Social Change, Development and Dependency
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Social Change, Development and Dependency : Modernity, Colonialism and the Development of the West

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Description

This book takes the study of development and social change out of the confines of the Modernization Theory -- Dependency Theory debate. The author examines social change against a background of the rise of the West and the global spread of its institutions. Spybey analyzes the development of the nation--state system in the modern world, emphasizing its Western origins. He also traces out the emergence of colonialism, the capitalist world--economy and Western dominance over other parts of the world. The author goes on to examine these developments after the Second World War, against the background of the Cold War and the end of European colonialism, the reaffirmed of the existence of nation--state system by new global institutions, global military order and capitalist world economy. The First, Second and Third Worlds are placed in their social, political and economic contexts and traced through to the post--Bretton Woods period of oil crises, global recession and new international division of labour.show more

Product details

  • Paperback | 272 pages
  • 150 x 226 x 22mm | 421.85g
  • Polity Press
  • Oxford, United Kingdom
  • English
  • 1, black & white illustrations
  • 0745607306
  • 9780745607306

Review quote

a This is a brave attempt at a new kind of textbook on the sociology of development.a Political Studiesshow more

Back cover copy

This book takes the study of development and social change out of the confines of the Modernization Theory - Dependency Theory debate. The author examines social change against a background of the rise of the West and the global spread of its institutions. Spybey analyzes the development of the nation-state system in the modern world, emphasizing its Western origins. He also traces out the emergence of colonialism, the capitalist world-economy and Western dominance over other parts of the world. The author goes on to examine these developments after the Second World War, against the background of the Cold War and the end of European colonialism, the reaffirmed of the existence of nation-state system by new global institutions, global military order and capitalist world economy. The First, Second and Third Worlds are placed in their social, political and economic contexts and traced through to the post-Bretton Woods period of oil crises, global recession and new international division of labour.show more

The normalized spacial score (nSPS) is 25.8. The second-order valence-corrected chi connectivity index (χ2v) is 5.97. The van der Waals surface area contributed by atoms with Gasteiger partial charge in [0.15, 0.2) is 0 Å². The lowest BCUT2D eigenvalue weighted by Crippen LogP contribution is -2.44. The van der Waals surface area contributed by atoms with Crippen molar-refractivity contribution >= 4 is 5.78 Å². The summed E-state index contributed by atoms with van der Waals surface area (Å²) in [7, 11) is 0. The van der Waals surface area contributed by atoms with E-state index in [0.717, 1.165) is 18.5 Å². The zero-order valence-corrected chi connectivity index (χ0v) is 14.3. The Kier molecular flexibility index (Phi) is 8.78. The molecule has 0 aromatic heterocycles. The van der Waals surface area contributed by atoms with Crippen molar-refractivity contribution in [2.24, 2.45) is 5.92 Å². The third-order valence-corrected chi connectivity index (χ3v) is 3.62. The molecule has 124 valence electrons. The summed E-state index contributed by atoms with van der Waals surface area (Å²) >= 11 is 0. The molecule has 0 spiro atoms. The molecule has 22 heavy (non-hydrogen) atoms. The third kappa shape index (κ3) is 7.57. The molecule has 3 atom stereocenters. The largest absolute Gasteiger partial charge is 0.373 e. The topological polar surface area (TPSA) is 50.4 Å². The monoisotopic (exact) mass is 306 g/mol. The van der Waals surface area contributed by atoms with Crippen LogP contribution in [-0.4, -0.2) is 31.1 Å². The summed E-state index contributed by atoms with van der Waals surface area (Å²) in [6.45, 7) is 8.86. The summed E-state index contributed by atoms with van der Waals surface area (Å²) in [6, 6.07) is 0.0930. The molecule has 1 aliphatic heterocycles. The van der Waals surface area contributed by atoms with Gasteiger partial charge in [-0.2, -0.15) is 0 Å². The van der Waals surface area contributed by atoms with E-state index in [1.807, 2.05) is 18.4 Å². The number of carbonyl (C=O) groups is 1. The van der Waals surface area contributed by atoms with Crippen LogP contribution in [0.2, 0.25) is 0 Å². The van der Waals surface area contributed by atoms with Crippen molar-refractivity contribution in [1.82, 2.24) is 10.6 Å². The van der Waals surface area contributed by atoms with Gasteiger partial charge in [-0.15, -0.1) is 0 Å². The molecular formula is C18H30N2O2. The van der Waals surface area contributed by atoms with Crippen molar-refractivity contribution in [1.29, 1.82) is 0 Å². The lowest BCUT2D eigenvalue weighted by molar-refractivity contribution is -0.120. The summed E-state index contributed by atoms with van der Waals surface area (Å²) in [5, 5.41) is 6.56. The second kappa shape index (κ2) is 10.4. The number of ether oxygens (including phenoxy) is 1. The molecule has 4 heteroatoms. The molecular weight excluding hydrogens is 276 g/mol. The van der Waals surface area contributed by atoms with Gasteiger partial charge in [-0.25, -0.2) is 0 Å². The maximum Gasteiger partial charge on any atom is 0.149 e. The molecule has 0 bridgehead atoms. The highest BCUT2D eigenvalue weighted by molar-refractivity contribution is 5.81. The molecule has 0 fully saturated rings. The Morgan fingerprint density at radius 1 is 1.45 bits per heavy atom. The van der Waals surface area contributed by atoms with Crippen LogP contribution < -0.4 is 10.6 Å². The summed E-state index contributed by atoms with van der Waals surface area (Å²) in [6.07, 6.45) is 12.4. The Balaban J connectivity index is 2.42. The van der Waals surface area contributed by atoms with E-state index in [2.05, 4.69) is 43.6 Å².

About Tony Spybey

Tony Spybey has previously worked at the University of Twente in the Netherlands, and was a Visiting Professor at the Copenhagen School of Economics, and at the University of Uppsala in Sweden.show more

Table of contents

Introduction. Part I. Concepts of Social Change:. 1. Opposing Influences in Sociology:. Historical Materialism and Structural--Functionalism. 2. Development and its Denial:. Modernization Theory versus Dependency Theory. 3. Social Interaction and the Reproduction of Institutions through Time and Space: The Theory of Structuration and the Concept of Inter--Societal Systems. Part II. The Rise of Western Civilization:. 4. The Development of European Institutions as Western Culture. 5. Western Societies as a State System:. The Development of the Nation--State. 6. Colonial Episodes:. The Implanting of Western Institutions around the World. Part III. The Definition of Three a Worldsa after the Second World War:. 7. Post--War Reconstruction and New Global Organizations:. The Confirmation of an Inter--Societal System. 8. The Formation of the Soviet Union and the Second World:. State Socialism as an Alternative Pathway of Development. 9. The Identification of the Third World and the Recognition of Dependency. Part IV. The World Towards the End of the Twentieth Century:. 10. Contemporary Western Development:. Liberal Democratic Capitalism through Crises but Re--Affirmed. 11. Development in the East:. Japan and the Newly Industrializing Countries of East Asia. 12. The Resurgence of Islamism:. An Alternative to Western Capitalism or State Socialism?. Conclusion.show more